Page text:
Besides, if guest-worker proposals are so moral, why do their authors include dishonest provisions? For example, the Specter bill purports to be tough and temporary because it would require that guest workers leave America after six years.
Ha! I laugh out loud.
Jacoby objects to that provision because she understands that after six years, Specter's immigrants won't leave -- they will simply go underground.
Other bills, such as one by Sen. John McCain, R-Ariz., and Sen. Ted Kennedy, D-Mass., might work better because they would allow illegal immigrants already in America to pay $2,000 in fines in return for which they could apply for permanent residence, and eventually for citizenship. There would be no need for those workers to go underground.
To meet the demand for new immigrant workers, the McCain-Kennedy bill would allow some 400,000 people living outside America to apply for guest-worker status each year.
But here's the problem: The Pew Hispanic Center estimates that the number of illegal immigrants in America grows by 500,000 each year.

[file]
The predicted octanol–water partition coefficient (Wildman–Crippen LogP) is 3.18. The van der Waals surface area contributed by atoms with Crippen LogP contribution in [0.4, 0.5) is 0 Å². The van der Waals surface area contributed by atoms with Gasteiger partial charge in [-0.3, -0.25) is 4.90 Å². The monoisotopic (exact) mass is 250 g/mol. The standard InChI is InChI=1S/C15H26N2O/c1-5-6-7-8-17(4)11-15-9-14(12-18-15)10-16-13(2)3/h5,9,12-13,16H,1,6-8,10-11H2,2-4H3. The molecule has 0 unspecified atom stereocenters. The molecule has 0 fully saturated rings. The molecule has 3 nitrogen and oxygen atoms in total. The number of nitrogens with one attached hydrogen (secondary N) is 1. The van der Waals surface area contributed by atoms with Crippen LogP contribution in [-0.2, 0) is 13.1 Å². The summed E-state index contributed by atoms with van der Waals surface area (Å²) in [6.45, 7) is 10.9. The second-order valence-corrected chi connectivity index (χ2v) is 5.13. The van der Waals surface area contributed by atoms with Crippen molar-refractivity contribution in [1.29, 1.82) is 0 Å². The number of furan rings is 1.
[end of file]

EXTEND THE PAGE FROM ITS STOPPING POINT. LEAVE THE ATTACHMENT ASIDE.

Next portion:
Jacoby advocates laws that "make it so nobody comes through the back door." But if the demand for immigrant workers exceeds the McCain-Kennedy cap, well, you get more "untouchables." If there is no cap, there can be a flood of unskilled workers, and they'll be using government services.
Speaking to reporters last month, Sen. John McCain said of the 11 million illegal immigrants in America, "We believe that sending them back is something that is not only not humane, but not possible."
Rep. Dana Rohrabacher, R-Calif., bristled at McCain's words. "I have never advocated massive deportation," Rohrabacher responded. "The whole theory is, if you quit giving people benefits and make it hard for them to find jobs, after that, they themselves will decide to go home."
I want smart policies that don't cost America jobs. But it can't be smart to send another green light to would-be immigrants who already think it may be worth their while to break U.S. immigration law.